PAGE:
It is this deception which rouses and keeps in continual motion the industry of mankind. It is this which first prompted them to cultivate the ground, to build houses, to found cities and commonwealths, and to invent and improve all the sciences and arts, which ennoble and embellish human life; which have entirely changed the whole face of the globe, have turned the rude forests of nature into agreeable and fertile plains, and made the trackless and barren ocean a new fund of subsistence, and the great high road of communication to the different nations of the earth… It is to no purpose, that the proud and unfeeling landlord views his extensive fields, and without a thought for the wants of his brethren, in imagination consumes himself the whole harvest that grows upon them. The homely and vulgar proverb, that the eye is larger than the belly, never was more fully verified than with regard to him. The capacity of his stomach bears no proportion to the immensity of his desires, and will receive no more than that of the meanest peasant. The rest he is obliged to distribute among those, who prepare, in the nicest manner, that little which he himself makes use of, among those who fit up the palace in which this little is to be consumed, among those who provide and keep in order all the different baubles and trinkets, which are employed in the oeconomy of greatness; all of whom thus derive from his luxury and caprice, that share of the necessaries of life, which they would in vain have expected from his humanity or his justice. The produce of the soil maintains at all times nearly that number of inhabitants which it is capable of maintaining. The rich only select from the heap what is most precious and agreeable. They consume little more than the poor, and in spite of their natural selfishness and rapacity, though they mean only their own conveniency, though the sole end which they propose from the labours of all the thousands whom they employ, be the gratification of their own vain and insatiable desires, they divide with the poor the produce of all their improvements. They are led by an invisible hand to make nearly the same distribution of the necessaries of life, which would have been made, had the earth been divided into equal portions among all its inhabitants, and thus without intending it, without knowing it, advance the interest of the society, and afford means to the multiplication of the species. When Providence divided the earth among a few lordly masters, it neither forgot nor abandoned those who seemed to have been left out in the partition. These last too enjoy their share of all that it produces. In what constitutes the real happiness of human life, they are in no respect inferior to those who would seem so much above them. In ease of body and peace of mind, all the different ranks of life are nearly upon a level, and the beggar, who suns himself by the side of the highway, possesses that security which kings are fighting for. (emphasis mine)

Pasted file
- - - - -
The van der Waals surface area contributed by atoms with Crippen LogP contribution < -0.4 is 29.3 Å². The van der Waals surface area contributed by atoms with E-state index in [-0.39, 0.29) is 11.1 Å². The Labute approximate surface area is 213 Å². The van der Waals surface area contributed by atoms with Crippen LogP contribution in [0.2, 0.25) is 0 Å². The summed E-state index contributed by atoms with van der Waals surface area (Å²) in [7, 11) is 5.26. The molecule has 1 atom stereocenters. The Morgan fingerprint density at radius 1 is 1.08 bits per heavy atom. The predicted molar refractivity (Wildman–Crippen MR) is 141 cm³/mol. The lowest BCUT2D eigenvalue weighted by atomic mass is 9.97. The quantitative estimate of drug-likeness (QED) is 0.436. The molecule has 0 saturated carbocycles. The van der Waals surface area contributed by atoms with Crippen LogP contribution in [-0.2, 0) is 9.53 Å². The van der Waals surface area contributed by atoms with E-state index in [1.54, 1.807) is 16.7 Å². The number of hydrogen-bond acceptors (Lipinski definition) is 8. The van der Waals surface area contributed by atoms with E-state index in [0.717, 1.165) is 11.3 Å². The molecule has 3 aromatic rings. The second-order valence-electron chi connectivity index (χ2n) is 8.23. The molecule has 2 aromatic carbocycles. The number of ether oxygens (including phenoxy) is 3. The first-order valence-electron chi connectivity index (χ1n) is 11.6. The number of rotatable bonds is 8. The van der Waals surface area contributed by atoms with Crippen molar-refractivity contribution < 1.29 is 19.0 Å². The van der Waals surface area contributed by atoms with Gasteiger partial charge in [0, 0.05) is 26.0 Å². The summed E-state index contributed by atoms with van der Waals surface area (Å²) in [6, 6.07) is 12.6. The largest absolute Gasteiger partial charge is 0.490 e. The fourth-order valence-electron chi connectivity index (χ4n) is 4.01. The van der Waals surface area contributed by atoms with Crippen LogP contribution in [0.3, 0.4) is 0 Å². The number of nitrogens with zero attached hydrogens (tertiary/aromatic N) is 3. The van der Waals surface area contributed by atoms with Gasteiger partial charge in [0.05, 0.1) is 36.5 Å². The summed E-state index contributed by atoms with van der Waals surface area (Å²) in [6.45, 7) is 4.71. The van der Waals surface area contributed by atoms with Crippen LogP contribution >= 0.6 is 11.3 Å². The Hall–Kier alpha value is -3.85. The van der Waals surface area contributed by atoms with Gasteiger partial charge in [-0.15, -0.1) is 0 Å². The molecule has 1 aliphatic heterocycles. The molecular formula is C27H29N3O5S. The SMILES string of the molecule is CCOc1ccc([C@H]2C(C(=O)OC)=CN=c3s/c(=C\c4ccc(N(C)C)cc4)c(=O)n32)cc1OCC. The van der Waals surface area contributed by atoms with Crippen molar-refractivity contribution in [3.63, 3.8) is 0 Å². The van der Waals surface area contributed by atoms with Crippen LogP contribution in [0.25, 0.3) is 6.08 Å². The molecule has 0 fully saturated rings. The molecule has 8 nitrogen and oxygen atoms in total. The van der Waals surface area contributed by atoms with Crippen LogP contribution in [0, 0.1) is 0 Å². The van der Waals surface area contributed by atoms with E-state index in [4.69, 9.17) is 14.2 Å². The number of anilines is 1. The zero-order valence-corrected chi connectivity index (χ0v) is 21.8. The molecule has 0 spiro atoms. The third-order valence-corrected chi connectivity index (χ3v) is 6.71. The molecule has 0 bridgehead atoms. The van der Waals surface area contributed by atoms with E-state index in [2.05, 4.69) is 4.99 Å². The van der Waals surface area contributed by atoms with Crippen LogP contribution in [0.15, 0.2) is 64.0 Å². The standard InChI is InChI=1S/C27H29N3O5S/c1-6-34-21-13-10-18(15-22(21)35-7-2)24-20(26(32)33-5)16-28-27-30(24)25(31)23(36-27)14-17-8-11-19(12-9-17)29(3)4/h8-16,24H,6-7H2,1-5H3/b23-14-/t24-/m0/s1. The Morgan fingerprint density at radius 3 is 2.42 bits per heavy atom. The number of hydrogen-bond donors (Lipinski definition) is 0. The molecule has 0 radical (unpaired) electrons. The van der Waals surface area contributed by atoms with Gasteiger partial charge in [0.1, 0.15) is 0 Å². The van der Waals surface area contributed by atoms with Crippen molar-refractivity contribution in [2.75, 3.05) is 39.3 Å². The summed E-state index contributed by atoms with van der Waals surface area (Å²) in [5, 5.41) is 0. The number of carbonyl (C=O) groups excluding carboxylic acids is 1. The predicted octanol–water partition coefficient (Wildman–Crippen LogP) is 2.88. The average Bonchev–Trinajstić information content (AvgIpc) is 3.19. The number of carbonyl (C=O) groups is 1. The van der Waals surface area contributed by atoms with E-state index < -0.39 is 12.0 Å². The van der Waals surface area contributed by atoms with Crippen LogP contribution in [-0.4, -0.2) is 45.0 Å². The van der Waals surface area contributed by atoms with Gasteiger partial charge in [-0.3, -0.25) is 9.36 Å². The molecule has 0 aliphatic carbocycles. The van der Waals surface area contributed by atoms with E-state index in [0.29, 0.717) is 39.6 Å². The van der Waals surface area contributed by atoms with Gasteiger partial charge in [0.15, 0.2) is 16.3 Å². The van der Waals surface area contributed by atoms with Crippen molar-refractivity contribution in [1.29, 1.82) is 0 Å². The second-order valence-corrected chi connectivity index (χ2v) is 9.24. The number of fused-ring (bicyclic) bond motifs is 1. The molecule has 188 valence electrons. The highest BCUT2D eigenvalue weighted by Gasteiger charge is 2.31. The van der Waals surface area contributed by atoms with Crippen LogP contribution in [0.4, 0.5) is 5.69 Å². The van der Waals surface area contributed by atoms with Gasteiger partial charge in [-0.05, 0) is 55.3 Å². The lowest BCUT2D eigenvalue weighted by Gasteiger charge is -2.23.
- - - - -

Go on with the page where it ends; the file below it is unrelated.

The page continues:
Who has not read this long, and famous, paragraph in Smith’s “Theory of Moral Sentiments”, and been left absolutely speechless? Not only because it is the first (of only three) mentions of the invisible hand, but because after the most eloquent critique and even ridicule piled upon the rich landlords, it ends with a Panglossian conclusion that everything, in this world of inequity, is actually done in the best possible manner. Who, but the most stone-hearted writer, would seriously aspire to defend a distribution of whose injustice he is so aware and critical, and to do this by using the threadbare excuse that the rich really overestimate the worth of their wealth and comforts, and that the poor, “sun[ing]…by the side of the highway” may be as happy as the rich? It seems so presumptuous a statement that our facilities of reacting to it appear, for a moment, to have been stunted.